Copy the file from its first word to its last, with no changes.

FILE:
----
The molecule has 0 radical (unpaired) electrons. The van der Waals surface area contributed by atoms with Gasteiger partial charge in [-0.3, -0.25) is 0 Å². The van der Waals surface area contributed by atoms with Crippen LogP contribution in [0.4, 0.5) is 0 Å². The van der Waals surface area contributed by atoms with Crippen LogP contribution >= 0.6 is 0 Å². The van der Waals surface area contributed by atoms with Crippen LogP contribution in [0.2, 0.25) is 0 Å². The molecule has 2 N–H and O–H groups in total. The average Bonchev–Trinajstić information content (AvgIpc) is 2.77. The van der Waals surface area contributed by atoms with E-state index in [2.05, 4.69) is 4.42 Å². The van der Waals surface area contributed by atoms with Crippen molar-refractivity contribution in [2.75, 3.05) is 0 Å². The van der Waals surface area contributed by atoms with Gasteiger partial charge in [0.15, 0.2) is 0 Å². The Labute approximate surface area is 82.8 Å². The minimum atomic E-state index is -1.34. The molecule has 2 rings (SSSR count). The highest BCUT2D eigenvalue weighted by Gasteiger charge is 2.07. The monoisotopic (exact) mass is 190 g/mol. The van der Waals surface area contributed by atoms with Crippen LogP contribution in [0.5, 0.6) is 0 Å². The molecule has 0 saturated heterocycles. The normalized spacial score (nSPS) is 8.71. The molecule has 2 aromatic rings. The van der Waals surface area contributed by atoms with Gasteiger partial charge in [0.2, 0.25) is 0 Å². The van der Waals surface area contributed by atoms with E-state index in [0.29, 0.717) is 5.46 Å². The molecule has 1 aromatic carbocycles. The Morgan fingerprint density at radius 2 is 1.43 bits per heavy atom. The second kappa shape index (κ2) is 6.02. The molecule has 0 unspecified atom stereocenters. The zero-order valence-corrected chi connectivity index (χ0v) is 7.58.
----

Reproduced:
The molecule has 0 radical (unpaired) electrons. The van der Waals surface area contributed by atoms with Gasteiger partial charge in [-0.3, -0.25) is 0 Å². The van der Waals surface area contributed by atoms with Crippen LogP contribution in [0.4, 0.5) is 0 Å². The van der Waals surface area contributed by atoms with Crippen LogP contribution >= 0.6 is 0 Å². The van der Waals surface area contributed by atoms with Crippen LogP contribution in [0.2, 0.25) is 0 Å². The molecule has 2 N–H and O–H groups in total. The average Bonchev–Trinajstić information content (AvgIpc) is 2.77. The van der Waals surface area contributed by atoms with E-state index in [2.05, 4.69) is 4.42 Å². The van der Waals surface area contributed by atoms with Crippen molar-refractivity contribution in [2.75, 3.05) is 0 Å². The van der Waals surface area contributed by atoms with Gasteiger partial charge in [0.15, 0.2) is 0 Å². The Labute approximate surface area is 82.8 Å². The minimum atomic E-state index is -1.34. The molecule has 2 rings (SSSR count). The highest BCUT2D eigenvalue weighted by Gasteiger charge is 2.07. The monoisotopic (exact) mass is 190 g/mol. The van der Waals surface area contributed by atoms with Crippen LogP contribution in [0.5, 0.6) is 0 Å². The molecule has 0 saturated heterocycles. The normalized spacial score (nSPS) is 8.71. The molecule has 2 aromatic rings. The van der Waals surface area contributed by atoms with Gasteiger partial charge in [0.2, 0.25) is 0 Å². The van der Waals surface area contributed by atoms with E-state index in [0.29, 0.717) is 5.46 Å². The molecule has 1 aromatic carbocycles. The Morgan fingerprint density at radius 2 is 1.43 bits per heavy atom. The second kappa shape index (κ2) is 6.02. The molecule has 0 unspecified atom stereocenters. The zero-order valence-corrected chi connectivity index (χ0v) is 7.58.